Another thing is that not all of our thoughts are worth hearing. If I had the power to read minds and I browsed through the minds of the 120 students in my Intro to Politics class, I would hear: “I wonder if those shoes come in a size 7!” And “man I’m hungry! What am I going to get for lunch today at Usdan? I forgot—it’s Brandeis … crap in a to-go box as usual. FML!” And “if I don’t get A’s on every test in every class that I ever take, I will not have any success whatsoever. Ah, focus!” And then there would of course be that kid in the back row, pondering the great mysteries of life: “how come you cook bacon but you bake cookies? And why do you park in the driveway and drive on the parkway?”

Not everything we think is worth communicating to others, that is why we have mouths (try telling that to Paris Hilton). Our mouths are censors, keeping all of our thoughts from escaping into the world. Think about it, throughout the course of a five-minute conversation with a friend, how many of your thoughts do you actually say out loud? Now imagine saying everything that crosses your mind out loud in the midst of a conversation with a friend. Pretty scary, huh?

And then of course, there’s the Republican stance on telepathy: the idea that mind-reading is an invasion of privacy. Your thoughts are meant for you alone. The head is a sacred place where we sort through our issues and where we can talk to ourselves without fear of judgment. We can make bad jokes that nobody can hear. We can insult friends and say things in response that we could never say in person. We can scream as loud as we can in our heads to blow off steam and who would want to hear that? But if someone had mind-reading abilities, you would have to change your entire thought process in order to make it socially acceptable. Just like Winston in “1984,” you’d need to be on constant alert for the “Thought Police.” You would have nowhere to run or hide. And you would probably go crazy trying. Or get electrocuted and reduced to a shell of the person you once were, then let back into society as a mindless automaton. Just like Winston.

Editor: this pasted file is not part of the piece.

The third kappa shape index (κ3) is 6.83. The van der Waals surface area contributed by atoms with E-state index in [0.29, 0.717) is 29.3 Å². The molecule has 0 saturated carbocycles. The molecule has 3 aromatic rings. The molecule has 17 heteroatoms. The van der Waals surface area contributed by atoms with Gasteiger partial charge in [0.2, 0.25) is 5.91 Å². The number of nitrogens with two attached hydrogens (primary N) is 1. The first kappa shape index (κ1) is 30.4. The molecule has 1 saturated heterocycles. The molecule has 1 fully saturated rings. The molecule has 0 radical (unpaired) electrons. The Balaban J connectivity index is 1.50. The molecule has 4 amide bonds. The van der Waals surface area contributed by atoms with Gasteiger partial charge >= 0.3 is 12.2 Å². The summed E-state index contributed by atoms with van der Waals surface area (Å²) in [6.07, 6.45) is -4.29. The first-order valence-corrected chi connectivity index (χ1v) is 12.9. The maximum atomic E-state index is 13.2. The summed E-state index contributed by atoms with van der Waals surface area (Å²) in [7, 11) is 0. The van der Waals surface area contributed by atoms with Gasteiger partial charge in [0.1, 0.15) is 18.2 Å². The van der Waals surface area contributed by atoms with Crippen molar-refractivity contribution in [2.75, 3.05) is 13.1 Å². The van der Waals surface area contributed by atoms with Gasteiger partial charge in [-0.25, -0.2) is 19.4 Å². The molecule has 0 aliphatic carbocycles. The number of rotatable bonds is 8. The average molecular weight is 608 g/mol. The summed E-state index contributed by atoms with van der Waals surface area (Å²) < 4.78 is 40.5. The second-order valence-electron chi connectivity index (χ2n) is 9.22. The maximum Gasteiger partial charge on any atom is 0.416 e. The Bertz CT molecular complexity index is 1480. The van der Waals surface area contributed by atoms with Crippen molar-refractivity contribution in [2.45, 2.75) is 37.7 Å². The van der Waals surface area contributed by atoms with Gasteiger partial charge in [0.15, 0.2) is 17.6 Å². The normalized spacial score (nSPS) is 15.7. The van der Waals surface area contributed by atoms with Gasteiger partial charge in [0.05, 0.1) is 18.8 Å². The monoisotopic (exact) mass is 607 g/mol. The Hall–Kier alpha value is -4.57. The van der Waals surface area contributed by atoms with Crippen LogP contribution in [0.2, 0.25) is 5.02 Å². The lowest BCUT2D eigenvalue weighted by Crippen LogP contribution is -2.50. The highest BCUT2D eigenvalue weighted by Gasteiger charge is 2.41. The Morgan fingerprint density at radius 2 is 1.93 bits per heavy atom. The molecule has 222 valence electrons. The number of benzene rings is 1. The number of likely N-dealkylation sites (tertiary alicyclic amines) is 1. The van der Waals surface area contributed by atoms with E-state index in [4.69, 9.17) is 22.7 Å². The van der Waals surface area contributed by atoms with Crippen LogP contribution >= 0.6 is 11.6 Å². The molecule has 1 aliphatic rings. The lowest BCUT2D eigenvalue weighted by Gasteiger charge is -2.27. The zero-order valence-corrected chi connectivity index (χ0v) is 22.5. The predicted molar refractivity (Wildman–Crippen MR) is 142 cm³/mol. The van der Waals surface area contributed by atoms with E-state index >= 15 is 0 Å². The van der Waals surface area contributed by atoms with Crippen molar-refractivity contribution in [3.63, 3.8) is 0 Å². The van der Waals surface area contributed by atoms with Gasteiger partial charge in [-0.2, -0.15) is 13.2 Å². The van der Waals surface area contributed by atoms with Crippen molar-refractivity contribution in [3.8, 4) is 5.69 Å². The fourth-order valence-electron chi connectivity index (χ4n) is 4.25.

Another thing is that, let’s face it, most of us are pretty cruel in our own heads. Sure, we may say: “Good job on that paper, Jared!” But in our heads, we are really boiling with envy. This is because of our innately selfish human nature. And so, mind-reading would lead everyone to hear each other’s negative thoughts about each other. Your lips may be saying; “Cute skirt!” But your thoughts are saying: “Who does she think she is dressing like that? A stripper?” If everyone had access to these thoughts, we would all end up hating each other.

And frankly, life is about the journey, not the destination. Learning how someone thinks is a part of getting to know them. Telepathy would just let you know their thoughts and you would have no need to get to know them. Within a moment of meeting someone, you could know them so well you could finish their sentences. Relationships would become utterly meaningless.

I mean, let’s be honest—it would be pretty ridiculous to be able to read minds like the Time Lords or the Jedi. But telepathy isn’t all sprinkles and confetti. Oftentimes in pop culture, when a fictional character gets telepathy, it ends badly. When Buffy from “Buffy: the Vampire Slayer” became telepathic, she eventually went mad from all the voices in her head. I mean, could you deal with walking up and down the Brandeis campus and hearing the thoughts of hundreds of your peers at the same time? I sure couldn’t. And I wouldn’t want to either.

So take a moment and think. And enjoy the solitude. After all, you’re the only one with access to your mind. For now.